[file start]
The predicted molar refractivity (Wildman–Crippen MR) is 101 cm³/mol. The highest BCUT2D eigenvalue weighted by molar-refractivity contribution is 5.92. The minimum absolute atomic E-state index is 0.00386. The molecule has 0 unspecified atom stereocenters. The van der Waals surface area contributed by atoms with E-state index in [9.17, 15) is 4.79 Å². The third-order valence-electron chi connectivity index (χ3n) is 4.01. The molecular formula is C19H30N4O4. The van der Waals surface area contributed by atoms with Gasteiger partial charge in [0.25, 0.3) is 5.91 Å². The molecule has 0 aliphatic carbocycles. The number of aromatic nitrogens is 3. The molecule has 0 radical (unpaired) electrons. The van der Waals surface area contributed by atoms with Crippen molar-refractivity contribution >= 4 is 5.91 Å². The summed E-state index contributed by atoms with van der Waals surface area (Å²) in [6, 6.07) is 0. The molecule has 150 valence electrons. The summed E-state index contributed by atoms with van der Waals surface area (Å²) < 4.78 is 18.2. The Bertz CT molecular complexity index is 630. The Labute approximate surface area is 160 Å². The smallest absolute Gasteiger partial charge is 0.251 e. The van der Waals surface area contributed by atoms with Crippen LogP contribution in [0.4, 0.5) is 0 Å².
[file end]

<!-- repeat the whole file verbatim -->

The predicted molar refractivity (Wildman–Crippen MR) is 101 cm³/mol. The highest BCUT2D eigenvalue weighted by molar-refractivity contribution is 5.92. The minimum absolute atomic E-state index is 0.00386. The molecule has 0 unspecified atom stereocenters. The van der Waals surface area contributed by atoms with E-state index in [9.17, 15) is 4.79 Å². The third-order valence-electron chi connectivity index (χ3n) is 4.01. The molecular formula is C19H30N4O4. The van der Waals surface area contributed by atoms with Gasteiger partial charge in [0.25, 0.3) is 5.91 Å². The molecule has 0 aliphatic carbocycles. The number of aromatic nitrogens is 3. The molecule has 0 radical (unpaired) electrons. The van der Waals surface area contributed by atoms with Crippen molar-refractivity contribution >= 4 is 5.91 Å². The summed E-state index contributed by atoms with van der Waals surface area (Å²) in [6, 6.07) is 0. The molecule has 150 valence electrons. The summed E-state index contributed by atoms with van der Waals surface area (Å²) < 4.78 is 18.2. The Bertz CT molecular complexity index is 630. The Labute approximate surface area is 160 Å². The smallest absolute Gasteiger partial charge is 0.251 e. The van der Waals surface area contributed by atoms with Crippen LogP contribution in [0.4, 0.5) is 0 Å².